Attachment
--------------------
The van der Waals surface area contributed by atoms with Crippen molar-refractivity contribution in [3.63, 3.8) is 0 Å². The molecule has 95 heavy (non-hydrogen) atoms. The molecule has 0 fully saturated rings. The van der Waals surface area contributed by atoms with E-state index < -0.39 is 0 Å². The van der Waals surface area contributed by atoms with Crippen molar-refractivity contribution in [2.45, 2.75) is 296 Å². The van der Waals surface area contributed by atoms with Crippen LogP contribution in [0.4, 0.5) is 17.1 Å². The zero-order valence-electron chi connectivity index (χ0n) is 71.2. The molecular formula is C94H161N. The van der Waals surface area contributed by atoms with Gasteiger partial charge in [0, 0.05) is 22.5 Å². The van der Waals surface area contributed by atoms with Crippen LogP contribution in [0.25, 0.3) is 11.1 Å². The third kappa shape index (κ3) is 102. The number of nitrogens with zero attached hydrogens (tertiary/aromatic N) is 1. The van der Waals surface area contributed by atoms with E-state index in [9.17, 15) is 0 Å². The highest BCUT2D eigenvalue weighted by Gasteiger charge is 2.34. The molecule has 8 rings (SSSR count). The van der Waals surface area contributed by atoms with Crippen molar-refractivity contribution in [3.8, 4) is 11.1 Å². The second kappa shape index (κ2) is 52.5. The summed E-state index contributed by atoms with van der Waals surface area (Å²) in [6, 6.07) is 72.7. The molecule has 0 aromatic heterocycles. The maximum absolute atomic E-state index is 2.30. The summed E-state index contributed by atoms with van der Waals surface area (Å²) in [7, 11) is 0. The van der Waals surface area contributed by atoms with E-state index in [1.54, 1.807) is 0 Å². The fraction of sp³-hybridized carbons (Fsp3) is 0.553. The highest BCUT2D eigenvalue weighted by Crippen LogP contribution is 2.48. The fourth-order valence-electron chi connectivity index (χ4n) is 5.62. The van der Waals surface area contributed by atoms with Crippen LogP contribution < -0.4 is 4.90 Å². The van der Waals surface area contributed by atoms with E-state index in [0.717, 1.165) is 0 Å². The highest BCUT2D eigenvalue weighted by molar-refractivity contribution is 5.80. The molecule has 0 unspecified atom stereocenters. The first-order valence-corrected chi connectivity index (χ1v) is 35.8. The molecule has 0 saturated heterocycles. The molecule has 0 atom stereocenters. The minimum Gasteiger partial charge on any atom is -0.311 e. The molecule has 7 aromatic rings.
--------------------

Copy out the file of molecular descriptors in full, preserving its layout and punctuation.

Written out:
The van der Waals surface area contributed by atoms with Crippen molar-refractivity contribution in [3.63, 3.8) is 0 Å². The molecule has 95 heavy (non-hydrogen) atoms. The molecule has 0 fully saturated rings. The van der Waals surface area contributed by atoms with E-state index < -0.39 is 0 Å². The van der Waals surface area contributed by atoms with Crippen molar-refractivity contribution in [2.45, 2.75) is 296 Å². The van der Waals surface area contributed by atoms with Crippen LogP contribution in [0.4, 0.5) is 17.1 Å². The zero-order valence-electron chi connectivity index (χ0n) is 71.2. The molecular formula is C94H161N. The van der Waals surface area contributed by atoms with Gasteiger partial charge in [0, 0.05) is 22.5 Å². The van der Waals surface area contributed by atoms with Crippen LogP contribution in [0.25, 0.3) is 11.1 Å². The third kappa shape index (κ3) is 102. The number of nitrogens with zero attached hydrogens (tertiary/aromatic N) is 1. The van der Waals surface area contributed by atoms with E-state index in [9.17, 15) is 0 Å². The highest BCUT2D eigenvalue weighted by Gasteiger charge is 2.34. The molecule has 8 rings (SSSR count). The van der Waals surface area contributed by atoms with Crippen molar-refractivity contribution in [3.8, 4) is 11.1 Å². The second kappa shape index (κ2) is 52.5. The summed E-state index contributed by atoms with van der Waals surface area (Å²) in [6, 6.07) is 72.7. The molecule has 0 aromatic heterocycles. The maximum absolute atomic E-state index is 2.30. The summed E-state index contributed by atoms with van der Waals surface area (Å²) in [7, 11) is 0. The van der Waals surface area contributed by atoms with E-state index in [1.54, 1.807) is 0 Å². The fraction of sp³-hybridized carbons (Fsp3) is 0.553. The highest BCUT2D eigenvalue weighted by Crippen LogP contribution is 2.48. The fourth-order valence-electron chi connectivity index (χ4n) is 5.62. The van der Waals surface area contributed by atoms with Crippen LogP contribution < -0.4 is 4.90 Å². The van der Waals surface area contributed by atoms with E-state index in [0.717, 1.165) is 0 Å². The highest BCUT2D eigenvalue weighted by molar-refractivity contribution is 5.80. The molecule has 0 unspecified atom stereocenters. The first-order valence-corrected chi connectivity index (χ1v) is 35.8. The molecule has 0 saturated heterocycles. The molecule has 0 atom stereocenters. The minimum Gasteiger partial charge on any atom is -0.311 e. The molecule has 7 aromatic rings.